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08-31-2011, 06:22 PM
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Quote:
Originally Posted by BiLLY_ShOE1721 View Post
I believe it was you guys that said you wanted to get Pivonka to center your 3rd line, so you must think fairly high of him.
We wanted Pivonka because we wanted a big two-way center in case we matched up against a team with lots of size down the middle in the playoffs. We ended up getting a good backup plan, Jeff Carter, who has had a much better peak than Pivonka, but without the career value. Since Philadelphia does not have much size up the middle, Carter stays on the bench when everyone is healthy.

Quote:
Sullivan has a better career adjusted PPG(.828 to .679). Both were primary playmakers, here are a breakdown of assist and point finishes and percentages.

Pivonka

Assists: 13, 16, 24, 38
Points: 28, 32, 40

Vs2 Assists: 74***, 66, 56*, 56
Vs2 Points: 65, 54**, 53

*2nd place Oates was 15 assists ahead of 3rd place
**2nd place Jagr was 29 points ahead of 3rd place
***there was a tie for 1st, so that's a vs3

Sullivan

Assists: 9, 23, 44
Points: 16, 33, 38

Vs2 Assists: 89***, 77, 60**
Vs2 Points: 84, 69, 64*

*2nd place Sakic was 22 points ahead of 3rd place Elias
**tie for 1st place between Oates and Jagr, so it's a Vs3
***tie for 1st place between St. Louis and Gomez, so it's a Vs3

It's important to note era here, Sullivan played in an era where everyone was much closer together, while Pivonka played in a very high scoring era where it was more difficult to achieve good numbers. Vs2 numbers in the dead puck era can be very deceiving. It's difficult to call these, I'll see what my opponents and the peanut gallery think.
Let me get this straight - Sullivan has a much career career adjusted points per game, and much higher percentage scores, yet it's "difficult to call?"

Why are Vs2 numbers in the dead puck era "deceiving" - because they illustrate how good your opponent's player actually is?

Is the reason you used a three season cutoff because Pivonka only has 3 seasons that meet the 50% standard? I have Sullivan with 7 such seasons:

84, 78*, 69, 67, 64**, 59, 53

*: Vs3, Sakic was 2 and outscored 3rd by 22 points
**: Vs3, Jagr was 2 and outscored 3rd by 17 points

Sullivan is a better offensive player than Pivonka and it isn't particularly close. Both have similar defensive reputations of "very good for scorers," but neither was elite. Both were hard workers, but Pivonka was much larger than Sullivan and therefore better at protecting the puck, so that's definitely a plus for him.

Quote:
That takes us to Anders Kallur and Ronald Pettersson, two Swedes. Pettersson looks like a guy that does a lot of things pretty well, but isn't elite at anything.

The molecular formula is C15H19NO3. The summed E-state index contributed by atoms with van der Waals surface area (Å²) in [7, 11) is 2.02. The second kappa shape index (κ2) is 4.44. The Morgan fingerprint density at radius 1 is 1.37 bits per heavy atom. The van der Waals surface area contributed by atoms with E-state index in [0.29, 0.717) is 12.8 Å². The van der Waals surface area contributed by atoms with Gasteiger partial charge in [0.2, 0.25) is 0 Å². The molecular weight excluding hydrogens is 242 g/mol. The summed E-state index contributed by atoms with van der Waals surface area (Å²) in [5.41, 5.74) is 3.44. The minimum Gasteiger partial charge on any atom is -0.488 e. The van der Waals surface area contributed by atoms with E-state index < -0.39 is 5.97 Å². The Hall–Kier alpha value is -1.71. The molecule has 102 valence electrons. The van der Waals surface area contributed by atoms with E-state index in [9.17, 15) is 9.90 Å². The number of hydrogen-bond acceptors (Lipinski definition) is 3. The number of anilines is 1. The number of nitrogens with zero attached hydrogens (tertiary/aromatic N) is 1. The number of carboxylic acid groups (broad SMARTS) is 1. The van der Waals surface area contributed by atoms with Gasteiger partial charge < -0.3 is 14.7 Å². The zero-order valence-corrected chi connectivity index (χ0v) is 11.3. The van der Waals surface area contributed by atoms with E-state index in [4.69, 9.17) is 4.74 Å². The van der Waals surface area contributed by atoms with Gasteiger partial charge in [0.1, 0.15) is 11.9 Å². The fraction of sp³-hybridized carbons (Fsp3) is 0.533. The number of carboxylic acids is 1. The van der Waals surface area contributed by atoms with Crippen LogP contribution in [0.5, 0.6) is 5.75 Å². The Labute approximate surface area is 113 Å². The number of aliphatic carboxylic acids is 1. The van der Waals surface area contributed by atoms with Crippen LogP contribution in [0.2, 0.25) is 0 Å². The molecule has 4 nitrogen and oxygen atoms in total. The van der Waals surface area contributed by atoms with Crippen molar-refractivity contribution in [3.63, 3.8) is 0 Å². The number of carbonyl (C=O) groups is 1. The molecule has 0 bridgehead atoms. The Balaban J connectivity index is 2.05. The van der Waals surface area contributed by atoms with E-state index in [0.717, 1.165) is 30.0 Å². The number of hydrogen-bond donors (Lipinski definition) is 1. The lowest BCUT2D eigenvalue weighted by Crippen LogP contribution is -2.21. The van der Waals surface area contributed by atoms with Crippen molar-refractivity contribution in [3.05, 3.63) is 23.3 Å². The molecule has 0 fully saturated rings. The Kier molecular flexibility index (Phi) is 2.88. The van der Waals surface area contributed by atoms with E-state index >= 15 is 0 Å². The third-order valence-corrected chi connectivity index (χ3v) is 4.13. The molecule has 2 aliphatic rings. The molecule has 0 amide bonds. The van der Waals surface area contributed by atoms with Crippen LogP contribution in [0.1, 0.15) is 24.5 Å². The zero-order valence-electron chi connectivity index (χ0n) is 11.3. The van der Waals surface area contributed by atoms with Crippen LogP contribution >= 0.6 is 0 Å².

Basically. Pettersson is a kind of jack-of-all trades. Big, fast, hard worker, decent offensively and defensively.

Quote:
What was his competition like? 60s Sweden isn't really known as being the strongest league, and I really don't know much about his competition. His skill set looks like it would be fit for a PKer, but is there anything that actually says he was a PKer? There are things that hint at it like being a team player and hard working, but I don't see anything that says he actually killed penalties.
If there is information on Team Sweden's penalty killing units in the 50s and 60s, I have no idea where it is. Last I checked, there is no comprehensive statistical database for the World Championships, unfortunately, so we can't even check for SHGs.

Quote:
Kallur was an elite PKer and shorthanded threat on the Islanders dynasty teams.
Are we comparing PK units now or even strength third lines? Kallur is on your top PK pair and should be compared against Tippett when it comes to PK ability, not Pettersson.
Quote:
Did Pettersson ever lead his league in goals or win the Swedish Player of the Year Award? Kallur did. I don't know which league was better, but I would tend to think that late 70s Sweden was better than late 50s, early 60s Sweden.
Pettersson won the Guldpucken award for the best player in the Swedish Elite League in 1960 and Kallur won it in 1979. http://en.wikipedia.org/wiki/Guldpucken

I wouldn't be so swift to assume that the SEL was better in the late 70s. By that point, Sweden's best player, Salming, was in the NHL and not competing for the award.

It should be noted that Sweden won Gold at the World Championships in 1953, 1955, and 1962, a major reason why I think the 50s Soviets are so overrated in the ATD (and the Swedes of the period likely underrated). Between 1963 and 1986, only the USSR and CSSR won the Worlds.

Quote:
Kallur also has a 7th and 10th in Selke voting to add to his resume. I think Kallur is the more effective player overall.
Kallur is definitely the better defensive player between the two. I think he's the best defensive player on either third line. Eden Hall's best defensive guys are on our 4th line. I really don't care to spend the time going through their SEL finishes to try to figure out who was better offensively there, so we'll just say the major difference between them is that Kallur is better defensively.

The one advantage Pettersson has over Kallur is that he's much larger - especially when you take era into account. This is good, as it helps offset the fact that Sullivan is a midget.